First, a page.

Tuesday, May 18, 2010

Timothy Dexter

Reader Chase was reminded by my post about the Great Molasses Flood of a wonderful eccentric named Timothy Dexter. I had never heard of him, but he definitely deserves a post of his own! Dexter (1748-1806) was raised in Massachusetts and by the age of 8 was working on a farm instead of going to school. He became an apprentice leather-dresser at 16 and struck out on his own 5 years later. He was successful enough at his trade to afford a large house and attract a rich wife, but his peers thought it funny to give the unschooled man bad business advice in an attempt to discredit him and cause his financial ruin. He proved, however, to be extraordinarily lucky, as some of his successful investments prove:
  • After the American Revolutionary War, he bought large amounts of worthless Continental currency, which regained its value when trade connections resumed.
  • He exported warming pans and mittens to the tropics. The locals of the West Indies used the warming pans as ladles for the molasses they produced and Asian merchants exported the mittens to Siberia.
  • He sold coal to Newcastle, but managed to defy the idiom because the supply arrived during a coalminer's strike.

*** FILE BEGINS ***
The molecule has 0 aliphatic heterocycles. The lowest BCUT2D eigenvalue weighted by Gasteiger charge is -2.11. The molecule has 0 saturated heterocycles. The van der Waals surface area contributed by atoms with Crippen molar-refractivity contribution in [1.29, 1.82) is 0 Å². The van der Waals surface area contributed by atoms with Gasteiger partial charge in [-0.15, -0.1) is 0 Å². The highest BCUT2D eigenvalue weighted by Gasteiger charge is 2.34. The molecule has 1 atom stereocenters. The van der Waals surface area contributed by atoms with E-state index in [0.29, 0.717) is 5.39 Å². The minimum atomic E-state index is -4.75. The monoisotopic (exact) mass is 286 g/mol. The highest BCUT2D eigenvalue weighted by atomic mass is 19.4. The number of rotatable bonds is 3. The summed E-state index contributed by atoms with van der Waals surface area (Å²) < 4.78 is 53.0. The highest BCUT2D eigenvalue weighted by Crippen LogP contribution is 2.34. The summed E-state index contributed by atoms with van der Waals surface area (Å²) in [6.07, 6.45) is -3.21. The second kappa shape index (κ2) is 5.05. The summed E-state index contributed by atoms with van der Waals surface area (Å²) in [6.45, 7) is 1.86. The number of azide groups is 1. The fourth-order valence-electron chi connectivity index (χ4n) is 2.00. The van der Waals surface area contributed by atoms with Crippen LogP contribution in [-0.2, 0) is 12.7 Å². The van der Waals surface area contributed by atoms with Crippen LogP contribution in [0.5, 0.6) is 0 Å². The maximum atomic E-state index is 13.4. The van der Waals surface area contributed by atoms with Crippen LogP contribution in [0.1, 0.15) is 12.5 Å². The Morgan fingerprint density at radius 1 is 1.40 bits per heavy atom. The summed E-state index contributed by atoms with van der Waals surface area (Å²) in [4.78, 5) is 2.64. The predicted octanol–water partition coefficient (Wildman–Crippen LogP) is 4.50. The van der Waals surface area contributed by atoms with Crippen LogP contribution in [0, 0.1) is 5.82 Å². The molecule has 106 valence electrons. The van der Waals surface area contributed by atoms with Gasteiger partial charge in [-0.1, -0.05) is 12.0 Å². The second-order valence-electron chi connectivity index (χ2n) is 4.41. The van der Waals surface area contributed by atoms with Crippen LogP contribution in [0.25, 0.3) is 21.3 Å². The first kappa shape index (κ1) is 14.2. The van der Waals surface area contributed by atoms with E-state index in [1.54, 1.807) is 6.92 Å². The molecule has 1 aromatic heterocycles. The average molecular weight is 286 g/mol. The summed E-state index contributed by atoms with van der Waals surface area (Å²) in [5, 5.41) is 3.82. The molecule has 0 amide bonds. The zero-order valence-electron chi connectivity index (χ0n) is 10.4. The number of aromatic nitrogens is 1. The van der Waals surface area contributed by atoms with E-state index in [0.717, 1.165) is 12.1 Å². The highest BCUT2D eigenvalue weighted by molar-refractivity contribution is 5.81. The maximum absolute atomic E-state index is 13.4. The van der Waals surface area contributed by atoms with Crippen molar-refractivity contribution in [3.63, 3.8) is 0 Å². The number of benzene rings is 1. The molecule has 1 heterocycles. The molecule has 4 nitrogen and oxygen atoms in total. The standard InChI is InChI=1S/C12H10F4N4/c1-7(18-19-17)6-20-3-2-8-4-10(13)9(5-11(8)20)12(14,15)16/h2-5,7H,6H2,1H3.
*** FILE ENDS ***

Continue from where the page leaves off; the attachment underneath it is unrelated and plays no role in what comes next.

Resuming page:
• He sold Bibles to the Asian countries of the East Indies.
  • He exported stray cats to the Caribbean islands.
  • He disposed of a surplus of whalebone by selling it too the makers of corsets.
Dexter tried to fit in by buying a large house in Newburyport (pictured), but received only disdain from the New England socialites. He was also apparently underappreciated by his wife, and told visitors that she had died and the drunken nag that inhabited the house was her ghost. At one point, he staged his own death to see what people would say about him and drew 3,000 people to his wake - at which his wife refused to cry. He decorated the house with statues of 40 illustrious men - one of whom was himself. His household staff included a fortune-teller, his own poet laureate, and a housekeeper he claimed was the daughter of an African prince. Despite his lack of education, "Lord" Dexter - as he styled himself - self-published a memoir at the age of 50. Entitled A Pickle for the Knowing Ones or Plain Truth in a Homespun Dress, it was full of complaints about politicians, the clergy - and his wife. The 1st edition of the 8,847-word autobiography had no punctuation at all. In the 2nd and subsequent editions, he inserted a page containing 13 lines of punctuation marks and suggested to readers that they "peper and solt it as they plese."

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